Physical, Chemical, and Microbiological Water Quality Variation between City and Building and within Multistory Building

Research output: Contribution to journalArticlepeer-review

8 Scopus citations


Municipal drinking water entering buildings can experience degraded water quality due to in-building water treatment devices, plumbing design, materials, and occupancy patterns. To understand water quality patterns, we installed online sensors and collected grab samples throughout a multistory university building to quantify temporal and spatial fluctuations in temperature, pH, free chlorine, dissolved copper, trihalomethanes (THMs), cellular adenosine triphosphate (cATP), and organic matter surrogate (UV254). A whole-building water softener had a detrimental impact on water quality, increasing pH, decreasing disinfectant residual, and increasing THMs. Disinfectant residual was always greatest at the building inlet, with little to no measurable free chlorine at sinks and water fountains. Cellular adenosine triphosphate levels were lowest at the building inlet and measured greater at water fountains. Copper levels were <0.2 mg/L entering the building but ranged from 0.5 to 1.5 mg/L within the building. HVAC operations resulted in less variability for in-building water temperature than at the water treatment plant with temperatures averaging 5 °C warmer inside the building than at the building inlet. Trihalomethane concentrations were influenced by chlorine residual, pH, and water demand, with consistently higher in-building measurements than at the building inlet. Trihalomethane speciation remained constant throughout the study with chloroform being the greatest contributor to speciation, followed by dichlorobromoform, dibromochloromethane, and finally bromoform.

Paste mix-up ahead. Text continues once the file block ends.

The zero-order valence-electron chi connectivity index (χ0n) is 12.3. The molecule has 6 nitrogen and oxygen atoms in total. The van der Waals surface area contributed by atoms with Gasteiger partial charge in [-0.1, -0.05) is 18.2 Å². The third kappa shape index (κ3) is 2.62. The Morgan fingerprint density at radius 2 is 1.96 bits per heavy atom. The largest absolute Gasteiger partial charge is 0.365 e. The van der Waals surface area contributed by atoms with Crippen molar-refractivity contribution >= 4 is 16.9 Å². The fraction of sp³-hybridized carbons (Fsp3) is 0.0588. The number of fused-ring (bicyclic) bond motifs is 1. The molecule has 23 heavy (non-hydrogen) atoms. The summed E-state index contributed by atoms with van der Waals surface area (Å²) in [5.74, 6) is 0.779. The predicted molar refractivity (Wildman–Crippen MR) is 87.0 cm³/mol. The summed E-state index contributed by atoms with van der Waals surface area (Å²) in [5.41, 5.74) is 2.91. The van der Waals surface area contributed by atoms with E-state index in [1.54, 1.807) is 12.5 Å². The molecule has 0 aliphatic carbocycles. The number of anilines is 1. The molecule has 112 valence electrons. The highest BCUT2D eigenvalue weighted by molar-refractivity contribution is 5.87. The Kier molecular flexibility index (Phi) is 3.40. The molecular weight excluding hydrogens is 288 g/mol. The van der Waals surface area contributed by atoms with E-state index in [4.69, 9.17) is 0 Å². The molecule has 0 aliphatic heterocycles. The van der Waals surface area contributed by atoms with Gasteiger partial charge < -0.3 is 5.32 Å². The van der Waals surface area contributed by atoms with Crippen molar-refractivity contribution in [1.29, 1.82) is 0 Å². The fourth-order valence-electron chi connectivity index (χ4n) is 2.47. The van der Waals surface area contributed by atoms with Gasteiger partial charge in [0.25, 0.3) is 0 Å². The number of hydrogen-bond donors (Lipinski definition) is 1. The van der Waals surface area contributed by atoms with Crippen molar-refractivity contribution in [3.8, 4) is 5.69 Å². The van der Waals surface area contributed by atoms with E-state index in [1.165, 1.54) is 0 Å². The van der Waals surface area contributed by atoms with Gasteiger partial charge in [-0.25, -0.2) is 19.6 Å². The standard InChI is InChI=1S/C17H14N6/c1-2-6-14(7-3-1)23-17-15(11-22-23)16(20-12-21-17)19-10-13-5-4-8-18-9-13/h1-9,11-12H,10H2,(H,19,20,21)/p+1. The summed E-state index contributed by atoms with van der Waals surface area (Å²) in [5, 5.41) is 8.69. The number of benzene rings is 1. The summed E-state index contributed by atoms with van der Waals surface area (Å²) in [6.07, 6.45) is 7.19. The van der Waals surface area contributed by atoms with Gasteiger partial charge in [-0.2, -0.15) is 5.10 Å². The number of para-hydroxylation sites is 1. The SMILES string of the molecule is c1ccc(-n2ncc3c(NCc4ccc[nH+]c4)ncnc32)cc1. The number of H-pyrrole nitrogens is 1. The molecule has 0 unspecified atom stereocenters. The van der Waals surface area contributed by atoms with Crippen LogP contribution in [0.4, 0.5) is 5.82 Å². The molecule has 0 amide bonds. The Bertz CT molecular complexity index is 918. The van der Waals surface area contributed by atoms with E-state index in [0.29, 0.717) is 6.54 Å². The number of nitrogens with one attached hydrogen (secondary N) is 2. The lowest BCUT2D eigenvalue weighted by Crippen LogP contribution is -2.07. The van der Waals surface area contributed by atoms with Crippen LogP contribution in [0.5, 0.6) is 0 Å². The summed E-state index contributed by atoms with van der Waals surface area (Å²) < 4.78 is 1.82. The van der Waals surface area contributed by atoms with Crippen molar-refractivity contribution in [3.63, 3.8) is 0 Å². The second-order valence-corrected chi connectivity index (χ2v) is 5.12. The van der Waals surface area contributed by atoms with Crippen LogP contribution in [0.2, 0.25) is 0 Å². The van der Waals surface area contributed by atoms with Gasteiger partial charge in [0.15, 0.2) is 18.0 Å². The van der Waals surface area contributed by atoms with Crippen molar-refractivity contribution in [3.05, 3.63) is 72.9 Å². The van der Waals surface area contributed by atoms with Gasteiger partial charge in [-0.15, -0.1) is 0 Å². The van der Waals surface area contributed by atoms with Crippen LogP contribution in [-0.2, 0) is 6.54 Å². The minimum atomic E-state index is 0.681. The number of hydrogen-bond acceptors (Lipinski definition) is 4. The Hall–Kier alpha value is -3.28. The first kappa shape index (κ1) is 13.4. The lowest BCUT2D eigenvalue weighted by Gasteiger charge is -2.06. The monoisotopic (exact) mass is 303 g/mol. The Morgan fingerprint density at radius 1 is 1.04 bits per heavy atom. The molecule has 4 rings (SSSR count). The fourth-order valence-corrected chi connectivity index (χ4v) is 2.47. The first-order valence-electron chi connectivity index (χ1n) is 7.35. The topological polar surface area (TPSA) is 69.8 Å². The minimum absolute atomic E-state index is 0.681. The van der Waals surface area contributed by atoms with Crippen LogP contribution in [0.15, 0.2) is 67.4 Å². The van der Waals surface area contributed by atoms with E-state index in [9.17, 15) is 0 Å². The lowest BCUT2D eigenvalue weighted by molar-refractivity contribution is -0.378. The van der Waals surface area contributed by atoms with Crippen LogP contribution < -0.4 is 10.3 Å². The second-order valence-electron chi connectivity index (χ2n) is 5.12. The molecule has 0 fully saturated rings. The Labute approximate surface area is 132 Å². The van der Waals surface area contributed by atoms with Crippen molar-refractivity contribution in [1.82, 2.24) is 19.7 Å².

Original languageEnglish (US)
Pages (from-to)1369-1379
Number of pages11
JournalACS ES and T Water
Issue number6
StatePublished - Jun 11 2021


  • building occupancy
  • cellular adenosine triphosphate (cATP)
  • chlorine
  • copper
  • premise plumbing
  • trihalomethanes

ASJC Scopus subject areas

  • Water Science and Technology
  • Chemical Engineering (miscellaneous)
  • Chemistry (miscellaneous)
  • Environmental Chemistry


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